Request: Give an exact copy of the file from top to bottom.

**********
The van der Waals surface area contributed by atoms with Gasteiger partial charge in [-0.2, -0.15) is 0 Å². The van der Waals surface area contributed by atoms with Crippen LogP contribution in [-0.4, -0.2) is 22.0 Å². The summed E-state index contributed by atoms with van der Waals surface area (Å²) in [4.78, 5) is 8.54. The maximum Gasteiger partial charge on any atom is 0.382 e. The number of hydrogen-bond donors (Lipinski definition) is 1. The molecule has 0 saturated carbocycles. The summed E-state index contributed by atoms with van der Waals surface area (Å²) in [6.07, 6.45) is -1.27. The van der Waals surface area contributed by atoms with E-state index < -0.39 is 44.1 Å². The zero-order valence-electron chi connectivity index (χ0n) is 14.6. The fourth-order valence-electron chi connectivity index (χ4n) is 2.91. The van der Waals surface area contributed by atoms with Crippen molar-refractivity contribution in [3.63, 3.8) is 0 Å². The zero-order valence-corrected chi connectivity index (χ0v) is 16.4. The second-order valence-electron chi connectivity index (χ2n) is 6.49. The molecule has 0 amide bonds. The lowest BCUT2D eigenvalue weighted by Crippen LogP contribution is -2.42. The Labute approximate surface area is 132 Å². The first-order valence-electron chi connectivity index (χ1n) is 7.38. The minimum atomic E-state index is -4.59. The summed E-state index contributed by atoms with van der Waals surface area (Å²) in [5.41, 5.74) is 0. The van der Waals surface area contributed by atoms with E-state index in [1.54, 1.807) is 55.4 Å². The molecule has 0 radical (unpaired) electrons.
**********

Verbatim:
The van der Waals surface area contributed by atoms with Gasteiger partial charge in [-0.2, -0.15) is 0 Å². The van der Waals surface area contributed by atoms with Crippen LogP contribution in [-0.4, -0.2) is 22.0 Å². The summed E-state index contributed by atoms with van der Waals surface area (Å²) in [4.78, 5) is 8.54. The maximum Gasteiger partial charge on any atom is 0.382 e. The number of hydrogen-bond donors (Lipinski definition) is 1. The molecule has 0 saturated carbocycles. The summed E-state index contributed by atoms with van der Waals surface area (Å²) in [6.07, 6.45) is -1.27. The van der Waals surface area contributed by atoms with E-state index < -0.39 is 44.1 Å². The zero-order valence-electron chi connectivity index (χ0n) is 14.6. The fourth-order valence-electron chi connectivity index (χ4n) is 2.91. The van der Waals surface area contributed by atoms with Crippen molar-refractivity contribution in [3.63, 3.8) is 0 Å². The zero-order valence-corrected chi connectivity index (χ0v) is 16.4. The second-order valence-electron chi connectivity index (χ2n) is 6.49. The molecule has 0 amide bonds. The lowest BCUT2D eigenvalue weighted by Crippen LogP contribution is -2.42. The Labute approximate surface area is 132 Å². The first-order valence-electron chi connectivity index (χ1n) is 7.38. The minimum atomic E-state index is -4.59. The summed E-state index contributed by atoms with van der Waals surface area (Å²) in [5.41, 5.74) is 0. The van der Waals surface area contributed by atoms with E-state index in [1.54, 1.807) is 55.4 Å². The molecule has 0 radical (unpaired) electrons.